- Open with a summary of what you’ll cover and the benefit you’ll provide.
- Put the most important point first, then the next, and so on.
- Put the most important words at the start of headings and paragraphs.
- Use lots of headings so people can skip to what interests them most.
- Bold key phrases if you need them to stand out.
- Stick to one topic per piece, and one idea per paragraph.
3. Cut the flab
- Cut unnecessary words.
- Use simple words.
- Write simple, short sentences (about 15–20 words long).
- Use bullet point lists.
- Mainly write active not passive sentences (e.g. ‘Americans call table tennis ping pong.’ not ‘Table tennis is called ping pong by Americans.’).
Don’t worry that you’re dumbing it down. Nobody ever said, “Well, that was too easy to read.”. With so much web content read on the small screens of phones, it’s really important to write clearly and concisely.
3 tips that make writing a business blog easier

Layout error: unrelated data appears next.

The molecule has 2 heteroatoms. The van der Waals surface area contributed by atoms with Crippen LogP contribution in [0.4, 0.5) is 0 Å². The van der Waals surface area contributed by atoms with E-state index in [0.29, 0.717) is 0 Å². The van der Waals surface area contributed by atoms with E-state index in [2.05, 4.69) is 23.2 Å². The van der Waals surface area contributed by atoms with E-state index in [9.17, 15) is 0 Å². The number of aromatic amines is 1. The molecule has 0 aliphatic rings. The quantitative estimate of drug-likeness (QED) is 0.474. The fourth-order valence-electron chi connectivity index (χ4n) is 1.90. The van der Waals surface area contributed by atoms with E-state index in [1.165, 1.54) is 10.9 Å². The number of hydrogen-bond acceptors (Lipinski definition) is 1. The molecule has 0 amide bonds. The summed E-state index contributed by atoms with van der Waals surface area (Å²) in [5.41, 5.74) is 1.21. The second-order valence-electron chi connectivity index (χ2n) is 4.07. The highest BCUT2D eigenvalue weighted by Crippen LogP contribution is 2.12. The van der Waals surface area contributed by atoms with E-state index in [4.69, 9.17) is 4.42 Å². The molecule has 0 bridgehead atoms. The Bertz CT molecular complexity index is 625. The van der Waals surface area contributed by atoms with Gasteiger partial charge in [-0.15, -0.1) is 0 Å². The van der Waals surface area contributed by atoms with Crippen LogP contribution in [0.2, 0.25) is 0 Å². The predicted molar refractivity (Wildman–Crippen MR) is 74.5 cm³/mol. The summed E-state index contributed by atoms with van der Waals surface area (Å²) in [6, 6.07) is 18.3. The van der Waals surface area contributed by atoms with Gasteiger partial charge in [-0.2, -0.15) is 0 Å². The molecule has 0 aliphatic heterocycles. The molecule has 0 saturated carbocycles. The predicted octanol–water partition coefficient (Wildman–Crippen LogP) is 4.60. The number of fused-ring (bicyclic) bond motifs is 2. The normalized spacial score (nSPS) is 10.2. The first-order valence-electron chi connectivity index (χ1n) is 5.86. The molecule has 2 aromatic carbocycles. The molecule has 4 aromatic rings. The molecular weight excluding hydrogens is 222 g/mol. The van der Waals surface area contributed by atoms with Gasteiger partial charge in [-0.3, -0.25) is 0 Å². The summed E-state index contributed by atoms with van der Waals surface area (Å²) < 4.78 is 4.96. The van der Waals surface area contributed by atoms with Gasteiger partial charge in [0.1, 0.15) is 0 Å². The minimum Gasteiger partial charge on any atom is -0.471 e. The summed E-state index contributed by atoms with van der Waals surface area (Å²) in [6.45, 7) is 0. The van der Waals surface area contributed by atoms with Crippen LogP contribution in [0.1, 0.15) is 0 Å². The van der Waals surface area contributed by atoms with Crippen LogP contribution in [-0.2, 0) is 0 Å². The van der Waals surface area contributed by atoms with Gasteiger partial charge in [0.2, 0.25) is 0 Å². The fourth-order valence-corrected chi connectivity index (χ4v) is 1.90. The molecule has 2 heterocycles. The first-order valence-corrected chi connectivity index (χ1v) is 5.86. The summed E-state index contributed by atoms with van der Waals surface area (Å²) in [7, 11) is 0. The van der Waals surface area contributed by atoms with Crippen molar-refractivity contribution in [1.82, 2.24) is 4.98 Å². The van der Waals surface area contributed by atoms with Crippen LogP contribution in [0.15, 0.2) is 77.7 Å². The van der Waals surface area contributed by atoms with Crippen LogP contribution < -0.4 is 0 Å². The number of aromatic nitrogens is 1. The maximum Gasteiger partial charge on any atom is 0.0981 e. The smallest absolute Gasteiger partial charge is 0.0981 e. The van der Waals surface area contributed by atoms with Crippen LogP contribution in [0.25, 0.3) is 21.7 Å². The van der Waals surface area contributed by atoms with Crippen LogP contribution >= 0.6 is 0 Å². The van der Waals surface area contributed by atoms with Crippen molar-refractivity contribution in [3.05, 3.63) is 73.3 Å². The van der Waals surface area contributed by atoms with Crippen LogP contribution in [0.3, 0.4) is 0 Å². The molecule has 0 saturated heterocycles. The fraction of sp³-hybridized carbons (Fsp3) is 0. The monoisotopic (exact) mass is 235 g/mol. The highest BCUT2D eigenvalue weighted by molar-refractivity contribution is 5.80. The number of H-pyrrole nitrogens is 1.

If you’re sitting there hypnotised by the cursor blinking at the top of a blank page, here are some tips to help you get underway.
1. Be yourself
Readers respond best to blogs that feel authentic.
A good way to write a conversational blog post is to first sit down with someone and describe what you’re going to cover. If you write as if you’re talking to someone face-to-face you’re more likely to write directly and simply. Plus, talking about a topic helps you think it through.
2. Draft it as bullet points
Start by writing a list of the points you’ll cover. Juggle the order to get the most important points first and so that they flow from point to point.
You’ll often find you’ve got the bulk of your post in these bullets. Flesh them out with any explanations or detail that you need.
3. Get a second set of eyes
Get your text checked before you publish.
No matter how many times you proof read your post it’s easy to miss typos, spelling mistakes and sentences that are hard to follow. That’s because you know what you meant to say, so that’s what you see.